Saturday, January 16, 2016

Anthropogenic CO2 predicted to postpone the next ice age by at least 100,000 years --Nature article

Commentary by Denis Rancourt

Hans Joachim Schellnhuber is a leading member of the global-warming scientific elite:

"In 2012, he was the lead-author of a report commissioned by the World Bank on possible impacts of a 4 degrees Celsius warming towards the end of the 21st century. This report received a lot of attention worldwide. That same year, Schellnhuber presented the keynote at the gala dinner that opened the high-level segment of the world climate summit COP18 in Doha, Qatar. In the presence of UN Secretary-General Ban Ki Moon and UNFCCC's boss Christiana Figueres, a few days later Schellnhuber signed an agreement with the Qatar Foundation to jointly create a Climate change research institute in Qatar - a remarkable step as the country's wealth for decades had been based on exporting fossil fuels." [Wikipedia]

His recent 2016 co-authored paper in Nature contains the conclusions:

"moderate anthropogenic cumulative CO2 emissions of 1,000 to 1,500 gigatonnes of carbon will postpone the next glacial inception by at least 100,000 years"


"our results suggest that anthropogenic interference will make the initiation of the next ice age impossible over a time comparable to the duration of previous glacial cycles."

I would say that those consequences of an increased CO2 concentration in the atmosphere -- to the extent that the climate models can reliably be used for climate predictions -- are significant benefits to both humans and the planet, which far outweigh any negative consequences that have been projected and imagined.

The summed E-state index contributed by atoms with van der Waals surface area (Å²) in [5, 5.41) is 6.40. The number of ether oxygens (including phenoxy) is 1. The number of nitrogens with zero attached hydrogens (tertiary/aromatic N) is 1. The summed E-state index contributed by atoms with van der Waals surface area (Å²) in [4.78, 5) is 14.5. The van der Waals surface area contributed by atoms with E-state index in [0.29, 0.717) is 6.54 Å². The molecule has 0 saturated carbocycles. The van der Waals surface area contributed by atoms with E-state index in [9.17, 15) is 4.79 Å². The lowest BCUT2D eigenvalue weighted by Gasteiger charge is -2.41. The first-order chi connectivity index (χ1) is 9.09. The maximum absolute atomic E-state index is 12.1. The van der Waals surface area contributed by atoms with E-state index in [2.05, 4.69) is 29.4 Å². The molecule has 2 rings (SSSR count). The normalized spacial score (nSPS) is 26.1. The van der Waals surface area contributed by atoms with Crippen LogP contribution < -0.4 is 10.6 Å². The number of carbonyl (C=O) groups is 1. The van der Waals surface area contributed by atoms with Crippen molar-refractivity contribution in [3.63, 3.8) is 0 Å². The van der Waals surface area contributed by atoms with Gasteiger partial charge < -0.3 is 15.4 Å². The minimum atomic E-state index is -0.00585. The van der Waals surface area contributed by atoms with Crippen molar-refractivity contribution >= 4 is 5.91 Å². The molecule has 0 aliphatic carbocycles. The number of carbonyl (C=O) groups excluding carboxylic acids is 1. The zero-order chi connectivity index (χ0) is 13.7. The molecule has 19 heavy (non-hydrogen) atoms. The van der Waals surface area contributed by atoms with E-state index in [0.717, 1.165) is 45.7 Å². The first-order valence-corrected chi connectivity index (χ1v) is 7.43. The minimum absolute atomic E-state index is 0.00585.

Whereas it is difficult to establish a causal link between increased CO2 and any specific human suffering or environmental disaster, there can be no doubt that an ice age is a change in climate and that an ice age would be negative for life on Earth.

To be specific, there is a scientific consensus that an ice age would create large population migrations and associated political tensions possibly leading to wars, global loss of forests, a large drop in global mean surface temperature, massive loss of biodiversity over extended regions, collapse of agriculture, heightened threats to endangered species, loss of bees, perturbed migration patterns, and so on.

Few animal species would benefit from an ice age. The exceptions being cold-region animals such as polar bears.

Although fossil fuel extraction is largely motivated by state power and corporate profit, an unintended side affect may be to have postponed the certain environmental mega disaster of the next ice age, if we can believe climate modellers?

I think we should use some of the next thousand years or so to develop democracy and diplomacy tools (plenty of opportunity for development in those areas) just in case the modellers don't have all the details worked out yet and some of that unavoidable cooling starts to kick in sooner than expected. We know it's coming, modellers or no modellers.

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